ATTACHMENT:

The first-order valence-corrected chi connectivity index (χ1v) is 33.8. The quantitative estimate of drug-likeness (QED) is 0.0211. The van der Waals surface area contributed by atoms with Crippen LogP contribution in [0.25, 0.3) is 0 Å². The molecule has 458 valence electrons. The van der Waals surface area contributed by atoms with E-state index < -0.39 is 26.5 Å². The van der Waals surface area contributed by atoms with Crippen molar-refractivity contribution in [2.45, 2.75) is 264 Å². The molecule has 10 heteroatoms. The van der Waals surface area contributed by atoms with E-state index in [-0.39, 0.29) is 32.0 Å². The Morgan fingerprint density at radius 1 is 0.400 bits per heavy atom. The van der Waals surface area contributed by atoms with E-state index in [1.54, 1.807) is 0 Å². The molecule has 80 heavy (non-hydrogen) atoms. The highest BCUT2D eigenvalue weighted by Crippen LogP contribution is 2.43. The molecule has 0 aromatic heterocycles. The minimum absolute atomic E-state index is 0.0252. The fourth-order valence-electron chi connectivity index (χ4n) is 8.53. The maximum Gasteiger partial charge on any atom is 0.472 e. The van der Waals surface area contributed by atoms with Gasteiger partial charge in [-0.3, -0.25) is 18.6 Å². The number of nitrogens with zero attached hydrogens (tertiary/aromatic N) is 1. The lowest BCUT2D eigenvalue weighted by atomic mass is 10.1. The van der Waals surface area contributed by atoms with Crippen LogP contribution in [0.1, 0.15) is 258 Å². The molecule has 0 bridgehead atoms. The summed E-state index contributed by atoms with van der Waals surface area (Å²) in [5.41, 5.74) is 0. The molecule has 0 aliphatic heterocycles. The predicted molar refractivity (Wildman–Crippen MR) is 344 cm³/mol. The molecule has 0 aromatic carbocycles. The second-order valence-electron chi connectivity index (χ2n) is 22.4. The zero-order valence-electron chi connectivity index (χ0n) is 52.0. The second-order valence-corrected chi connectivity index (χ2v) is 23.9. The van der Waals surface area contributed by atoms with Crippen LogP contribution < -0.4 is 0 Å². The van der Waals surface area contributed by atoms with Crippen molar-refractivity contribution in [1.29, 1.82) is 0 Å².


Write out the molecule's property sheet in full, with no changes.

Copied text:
The first-order valence-corrected chi connectivity index (χ1v) is 33.8. The quantitative estimate of drug-likeness (QED) is 0.0211. The van der Waals surface area contributed by atoms with Crippen LogP contribution in [0.25, 0.3) is 0 Å². The molecule has 458 valence electrons. The van der Waals surface area contributed by atoms with E-state index < -0.39 is 26.5 Å². The van der Waals surface area contributed by atoms with Crippen molar-refractivity contribution in [2.45, 2.75) is 264 Å². The molecule has 10 heteroatoms. The van der Waals surface area contributed by atoms with E-state index in [-0.39, 0.29) is 32.0 Å². The Morgan fingerprint density at radius 1 is 0.400 bits per heavy atom. The van der Waals surface area contributed by atoms with E-state index in [1.54, 1.807) is 0 Å². The molecule has 80 heavy (non-hydrogen) atoms. The highest BCUT2D eigenvalue weighted by Crippen LogP contribution is 2.43. The molecule has 0 aromatic heterocycles. The minimum absolute atomic E-state index is 0.0252. The fourth-order valence-electron chi connectivity index (χ4n) is 8.53. The maximum Gasteiger partial charge on any atom is 0.472 e. The van der Waals surface area contributed by atoms with Gasteiger partial charge in [-0.3, -0.25) is 18.6 Å². The number of nitrogens with zero attached hydrogens (tertiary/aromatic N) is 1. The lowest BCUT2D eigenvalue weighted by atomic mass is 10.1. The van der Waals surface area contributed by atoms with Crippen LogP contribution in [0.1, 0.15) is 258 Å². The molecule has 0 bridgehead atoms. The summed E-state index contributed by atoms with van der Waals surface area (Å²) in [5.41, 5.74) is 0. The molecule has 0 aliphatic heterocycles. The predicted molar refractivity (Wildman–Crippen MR) is 344 cm³/mol. The molecule has 0 aromatic carbocycles. The second-order valence-electron chi connectivity index (χ2n) is 22.4. The zero-order valence-electron chi connectivity index (χ0n) is 52.0. The second-order valence-corrected chi connectivity index (χ2v) is 23.9. The van der Waals surface area contributed by atoms with Crippen LogP contribution < -0.4 is 0 Å². The van der Waals surface area contributed by atoms with Crippen molar-refractivity contribution in [1.29, 1.82) is 0 Å².